Background: The effect of physician diagnostic variability on accuracy at a population level depends on the prevalence of diagnoses.
Objective: To estimate how diagnostic variability affects accuracy from the perspective of a U.S. woman aged 50 to 59 years having a breast biopsy.
Design: Applied probability using Bayes' theorem.
Setting: B-Path (Breast Pathology) Study comparing pathologists' interpretations of a single biopsy slide versus a reference consensus interpretation from 3 experts.
Participants: 115 practicing pathologists (6900 total interpretations from 240 distinct cases).
Measurements: A single representative slide from each of the 240 cases was used to estimate the proportion of biopsies with a diagnosis that would be verified if the same slide were interpreted by a reference group of 3 expert pathologists. Probabilities of confirmation (predictive values) were estimated using B-Path Study results and prevalence of biopsy diagnoses for women aged 50 to 59 years in the Breast Cancer Surveillance Consortium.
Results: Overall, if 1 representative slide were used per case, 92.3% (95% CI, 91.4% to 93.1%) of breast biopsy diagnoses would be verified by reference consensus diagnoses, with 4.6% (CI, 3.9% to 5.3%) overinterpreted and 3.2% (CI, 2.7% to 3.6%) underinterpreted. Verification of invasive breast cancer and benign without atypia diagnoses is highly probable; estimated predictive values were 97.7% (CI, 96.5% to 98.7%) and 97.1% (CI, 96.7% to 97.4%), respectively. Verification is less probable for atypia (53.6% overinterpreted and 8.6% underinterpreted) and ductal carcinoma in situ (DCIS) (18.5% overinterpreted and 11.8% underinterpreted).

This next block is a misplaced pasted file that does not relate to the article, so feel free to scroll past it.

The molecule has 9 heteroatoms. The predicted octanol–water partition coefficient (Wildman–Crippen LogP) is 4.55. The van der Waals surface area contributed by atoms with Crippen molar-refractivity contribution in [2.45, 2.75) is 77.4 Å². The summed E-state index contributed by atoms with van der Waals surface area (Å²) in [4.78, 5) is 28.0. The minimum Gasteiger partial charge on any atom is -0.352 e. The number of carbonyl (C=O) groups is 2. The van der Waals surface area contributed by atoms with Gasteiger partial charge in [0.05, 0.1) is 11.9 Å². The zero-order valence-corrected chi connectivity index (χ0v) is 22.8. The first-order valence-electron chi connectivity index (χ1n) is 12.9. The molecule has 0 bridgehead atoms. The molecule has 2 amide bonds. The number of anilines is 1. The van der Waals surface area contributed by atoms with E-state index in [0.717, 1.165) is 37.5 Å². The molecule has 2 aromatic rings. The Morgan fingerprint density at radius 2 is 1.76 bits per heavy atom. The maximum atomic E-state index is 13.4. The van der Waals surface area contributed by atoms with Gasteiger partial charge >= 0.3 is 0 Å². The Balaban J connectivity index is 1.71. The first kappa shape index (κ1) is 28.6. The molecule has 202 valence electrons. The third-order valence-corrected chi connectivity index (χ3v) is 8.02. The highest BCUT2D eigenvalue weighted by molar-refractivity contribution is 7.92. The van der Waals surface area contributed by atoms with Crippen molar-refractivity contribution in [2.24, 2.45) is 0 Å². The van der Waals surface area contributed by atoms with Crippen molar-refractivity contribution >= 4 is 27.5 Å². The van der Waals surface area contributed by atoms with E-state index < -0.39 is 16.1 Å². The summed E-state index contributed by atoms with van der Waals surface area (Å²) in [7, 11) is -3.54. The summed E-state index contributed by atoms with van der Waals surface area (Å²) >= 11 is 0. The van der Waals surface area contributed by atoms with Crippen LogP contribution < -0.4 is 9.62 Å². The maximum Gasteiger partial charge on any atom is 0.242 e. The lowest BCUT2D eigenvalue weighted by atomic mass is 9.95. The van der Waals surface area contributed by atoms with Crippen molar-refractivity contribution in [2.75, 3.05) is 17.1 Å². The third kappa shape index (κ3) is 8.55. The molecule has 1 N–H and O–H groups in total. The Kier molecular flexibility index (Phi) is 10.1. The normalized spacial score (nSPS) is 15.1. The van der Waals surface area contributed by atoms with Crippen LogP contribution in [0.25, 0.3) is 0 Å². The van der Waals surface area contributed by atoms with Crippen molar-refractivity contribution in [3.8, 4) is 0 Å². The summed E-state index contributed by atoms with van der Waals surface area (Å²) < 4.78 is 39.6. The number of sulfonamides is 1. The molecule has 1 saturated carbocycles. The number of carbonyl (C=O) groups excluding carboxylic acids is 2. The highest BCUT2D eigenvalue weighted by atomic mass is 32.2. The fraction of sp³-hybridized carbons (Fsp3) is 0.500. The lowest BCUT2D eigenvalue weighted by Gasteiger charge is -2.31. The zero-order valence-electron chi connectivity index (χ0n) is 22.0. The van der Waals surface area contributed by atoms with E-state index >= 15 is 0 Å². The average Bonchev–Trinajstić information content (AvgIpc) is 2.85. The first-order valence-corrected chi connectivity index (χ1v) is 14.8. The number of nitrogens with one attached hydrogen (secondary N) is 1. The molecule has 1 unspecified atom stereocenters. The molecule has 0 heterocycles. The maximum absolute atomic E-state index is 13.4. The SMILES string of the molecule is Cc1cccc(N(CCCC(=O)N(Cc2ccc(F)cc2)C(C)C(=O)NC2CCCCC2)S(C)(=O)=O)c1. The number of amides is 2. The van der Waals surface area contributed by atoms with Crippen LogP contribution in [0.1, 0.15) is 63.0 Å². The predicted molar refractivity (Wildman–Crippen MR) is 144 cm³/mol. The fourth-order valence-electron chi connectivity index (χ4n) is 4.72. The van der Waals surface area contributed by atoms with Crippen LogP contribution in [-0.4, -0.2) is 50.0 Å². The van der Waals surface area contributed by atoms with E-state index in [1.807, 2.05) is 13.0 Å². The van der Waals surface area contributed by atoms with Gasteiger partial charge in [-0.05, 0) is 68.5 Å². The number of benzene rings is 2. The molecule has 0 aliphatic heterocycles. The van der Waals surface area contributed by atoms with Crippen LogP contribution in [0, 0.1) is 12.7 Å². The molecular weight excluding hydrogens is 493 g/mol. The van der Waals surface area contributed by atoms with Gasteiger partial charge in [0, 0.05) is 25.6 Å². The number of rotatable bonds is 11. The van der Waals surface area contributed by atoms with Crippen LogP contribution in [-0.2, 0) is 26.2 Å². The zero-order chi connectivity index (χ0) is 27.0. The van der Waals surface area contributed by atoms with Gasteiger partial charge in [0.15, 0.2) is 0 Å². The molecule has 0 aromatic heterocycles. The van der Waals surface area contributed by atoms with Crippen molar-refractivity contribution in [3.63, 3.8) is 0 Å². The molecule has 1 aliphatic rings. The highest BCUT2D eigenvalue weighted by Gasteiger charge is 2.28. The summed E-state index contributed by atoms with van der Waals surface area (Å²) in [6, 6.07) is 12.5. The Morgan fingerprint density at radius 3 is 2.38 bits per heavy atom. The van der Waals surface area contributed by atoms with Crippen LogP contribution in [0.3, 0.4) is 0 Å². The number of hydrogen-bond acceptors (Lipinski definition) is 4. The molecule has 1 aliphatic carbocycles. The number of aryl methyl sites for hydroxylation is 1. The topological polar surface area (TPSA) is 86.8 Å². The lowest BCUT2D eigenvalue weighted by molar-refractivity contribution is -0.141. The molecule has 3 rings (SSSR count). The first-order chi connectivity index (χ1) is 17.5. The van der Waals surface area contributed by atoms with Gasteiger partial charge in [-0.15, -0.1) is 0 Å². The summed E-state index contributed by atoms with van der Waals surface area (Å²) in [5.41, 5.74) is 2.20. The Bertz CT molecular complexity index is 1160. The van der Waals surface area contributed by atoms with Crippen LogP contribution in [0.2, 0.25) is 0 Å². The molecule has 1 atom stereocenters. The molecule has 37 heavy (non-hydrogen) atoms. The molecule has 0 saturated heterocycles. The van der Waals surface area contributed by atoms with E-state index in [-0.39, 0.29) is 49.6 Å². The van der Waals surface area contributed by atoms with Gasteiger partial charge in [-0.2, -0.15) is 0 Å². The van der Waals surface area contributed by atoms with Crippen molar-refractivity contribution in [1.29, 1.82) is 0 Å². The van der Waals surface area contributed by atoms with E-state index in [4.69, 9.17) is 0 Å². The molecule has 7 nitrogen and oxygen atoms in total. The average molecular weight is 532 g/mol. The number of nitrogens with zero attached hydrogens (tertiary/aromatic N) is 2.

Limitations: Estimates are based on a testing situation with 1 slide used per case and without access to second opinions. Population-adjusted estimates may differ for women from other age groups, unscreened women, or women in different practice settings.
Conclusion: This analysis, based on interpretation of a single breast biopsy slide per case, predicts a low likelihood that a diagnosis of atypia or DCIS would be verified by a reference consensus diagnosis. This diagnostic grey zone should be considered in clinical management decisions in patients with these diagnoses.
Primary funding source: National Cancer Institute.